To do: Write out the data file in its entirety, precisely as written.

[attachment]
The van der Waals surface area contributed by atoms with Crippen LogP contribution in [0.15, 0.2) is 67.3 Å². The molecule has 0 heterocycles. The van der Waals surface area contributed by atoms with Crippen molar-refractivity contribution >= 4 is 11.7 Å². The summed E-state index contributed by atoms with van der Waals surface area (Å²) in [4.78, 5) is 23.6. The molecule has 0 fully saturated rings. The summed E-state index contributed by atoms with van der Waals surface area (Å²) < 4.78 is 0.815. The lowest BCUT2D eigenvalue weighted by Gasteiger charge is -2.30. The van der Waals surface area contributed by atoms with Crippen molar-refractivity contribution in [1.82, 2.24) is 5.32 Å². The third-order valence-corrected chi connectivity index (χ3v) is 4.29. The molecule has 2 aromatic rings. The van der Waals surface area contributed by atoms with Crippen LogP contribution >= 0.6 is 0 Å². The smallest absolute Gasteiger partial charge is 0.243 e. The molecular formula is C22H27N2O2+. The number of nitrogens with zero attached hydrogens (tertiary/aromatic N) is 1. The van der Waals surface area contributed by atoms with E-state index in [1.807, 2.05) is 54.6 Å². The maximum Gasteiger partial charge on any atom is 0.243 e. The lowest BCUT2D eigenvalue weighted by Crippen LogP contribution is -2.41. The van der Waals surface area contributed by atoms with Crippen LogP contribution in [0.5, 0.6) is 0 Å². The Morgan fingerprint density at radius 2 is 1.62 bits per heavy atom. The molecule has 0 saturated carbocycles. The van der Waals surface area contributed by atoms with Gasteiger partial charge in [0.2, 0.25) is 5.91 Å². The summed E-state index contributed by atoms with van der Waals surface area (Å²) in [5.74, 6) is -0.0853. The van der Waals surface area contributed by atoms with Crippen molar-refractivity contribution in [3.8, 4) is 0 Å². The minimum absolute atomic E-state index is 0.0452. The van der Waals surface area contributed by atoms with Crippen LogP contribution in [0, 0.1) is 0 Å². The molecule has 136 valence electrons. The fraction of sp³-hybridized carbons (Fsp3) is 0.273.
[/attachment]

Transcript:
The van der Waals surface area contributed by atoms with Crippen LogP contribution in [0.15, 0.2) is 67.3 Å². The molecule has 0 heterocycles. The van der Waals surface area contributed by atoms with Crippen molar-refractivity contribution >= 4 is 11.7 Å². The summed E-state index contributed by atoms with van der Waals surface area (Å²) in [4.78, 5) is 23.6. The molecule has 0 fully saturated rings. The summed E-state index contributed by atoms with van der Waals surface area (Å²) < 4.78 is 0.815. The lowest BCUT2D eigenvalue weighted by Gasteiger charge is -2.30. The van der Waals surface area contributed by atoms with Crippen molar-refractivity contribution in [1.82, 2.24) is 5.32 Å². The third-order valence-corrected chi connectivity index (χ3v) is 4.29. The molecule has 2 aromatic rings. The van der Waals surface area contributed by atoms with Crippen LogP contribution >= 0.6 is 0 Å². The smallest absolute Gasteiger partial charge is 0.243 e. The molecular formula is C22H27N2O2+. The number of nitrogens with zero attached hydrogens (tertiary/aromatic N) is 1. The van der Waals surface area contributed by atoms with E-state index in [1.807, 2.05) is 54.6 Å². The maximum Gasteiger partial charge on any atom is 0.243 e. The lowest BCUT2D eigenvalue weighted by Crippen LogP contribution is -2.41. The van der Waals surface area contributed by atoms with Crippen LogP contribution in [0.5, 0.6) is 0 Å². The Morgan fingerprint density at radius 2 is 1.62 bits per heavy atom. The molecule has 0 saturated carbocycles. The van der Waals surface area contributed by atoms with Gasteiger partial charge in [0.2, 0.25) is 5.91 Å². The summed E-state index contributed by atoms with van der Waals surface area (Å²) in [5.74, 6) is -0.0853. The van der Waals surface area contributed by atoms with Crippen molar-refractivity contribution in [3.8, 4) is 0 Å². The minimum absolute atomic E-state index is 0.0452. The van der Waals surface area contributed by atoms with Crippen LogP contribution in [0, 0.1) is 0 Å². The molecule has 136 valence electrons. The fraction of sp³-hybridized carbons (Fsp3) is 0.273.